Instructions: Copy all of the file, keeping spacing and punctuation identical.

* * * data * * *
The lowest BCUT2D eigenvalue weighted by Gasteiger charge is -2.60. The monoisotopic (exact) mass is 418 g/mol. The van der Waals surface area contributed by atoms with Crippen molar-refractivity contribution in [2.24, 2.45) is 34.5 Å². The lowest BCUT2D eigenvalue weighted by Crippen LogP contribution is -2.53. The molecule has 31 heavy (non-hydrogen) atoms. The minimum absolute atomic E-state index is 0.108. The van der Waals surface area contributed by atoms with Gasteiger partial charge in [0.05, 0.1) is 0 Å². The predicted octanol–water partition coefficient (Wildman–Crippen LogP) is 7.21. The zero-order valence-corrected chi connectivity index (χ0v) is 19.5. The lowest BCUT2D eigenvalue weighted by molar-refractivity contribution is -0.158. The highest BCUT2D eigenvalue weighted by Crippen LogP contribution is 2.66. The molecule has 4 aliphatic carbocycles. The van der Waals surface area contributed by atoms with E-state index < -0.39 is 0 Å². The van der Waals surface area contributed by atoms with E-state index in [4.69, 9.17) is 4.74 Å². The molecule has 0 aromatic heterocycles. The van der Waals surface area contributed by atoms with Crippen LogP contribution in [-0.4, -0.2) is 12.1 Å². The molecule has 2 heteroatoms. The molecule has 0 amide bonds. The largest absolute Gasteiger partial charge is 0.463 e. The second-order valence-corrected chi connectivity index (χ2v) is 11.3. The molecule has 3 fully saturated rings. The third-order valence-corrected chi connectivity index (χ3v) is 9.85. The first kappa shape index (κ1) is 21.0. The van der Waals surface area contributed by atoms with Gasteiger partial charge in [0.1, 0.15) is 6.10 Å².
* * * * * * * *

The lowest BCUT2D eigenvalue weighted by Gasteiger charge is -2.60. The monoisotopic (exact) mass is 418 g/mol. The van der Waals surface area contributed by atoms with Crippen molar-refractivity contribution in [2.24, 2.45) is 34.5 Å². The lowest BCUT2D eigenvalue weighted by Crippen LogP contribution is -2.53. The molecule has 31 heavy (non-hydrogen) atoms. The minimum absolute atomic E-state index is 0.108. The van der Waals surface area contributed by atoms with Gasteiger partial charge in [0.05, 0.1) is 0 Å². The predicted octanol–water partition coefficient (Wildman–Crippen LogP) is 7.21. The zero-order valence-corrected chi connectivity index (χ0v) is 19.5. The lowest BCUT2D eigenvalue weighted by molar-refractivity contribution is -0.158. The highest BCUT2D eigenvalue weighted by Crippen LogP contribution is 2.66. The molecule has 4 aliphatic carbocycles. The van der Waals surface area contributed by atoms with E-state index < -0.39 is 0 Å². The van der Waals surface area contributed by atoms with E-state index in [4.69, 9.17) is 4.74 Å². The molecule has 0 aromatic heterocycles. The van der Waals surface area contributed by atoms with Crippen LogP contribution in [-0.4, -0.2) is 12.1 Å². The molecule has 2 heteroatoms. The molecule has 0 amide bonds. The largest absolute Gasteiger partial charge is 0.463 e. The second-order valence-corrected chi connectivity index (χ2v) is 11.3. The molecule has 3 fully saturated rings. The third-order valence-corrected chi connectivity index (χ3v) is 9.85. The first kappa shape index (κ1) is 21.0. The van der Waals surface area contributed by atoms with Gasteiger partial charge in [0.1, 0.15) is 6.10 Å².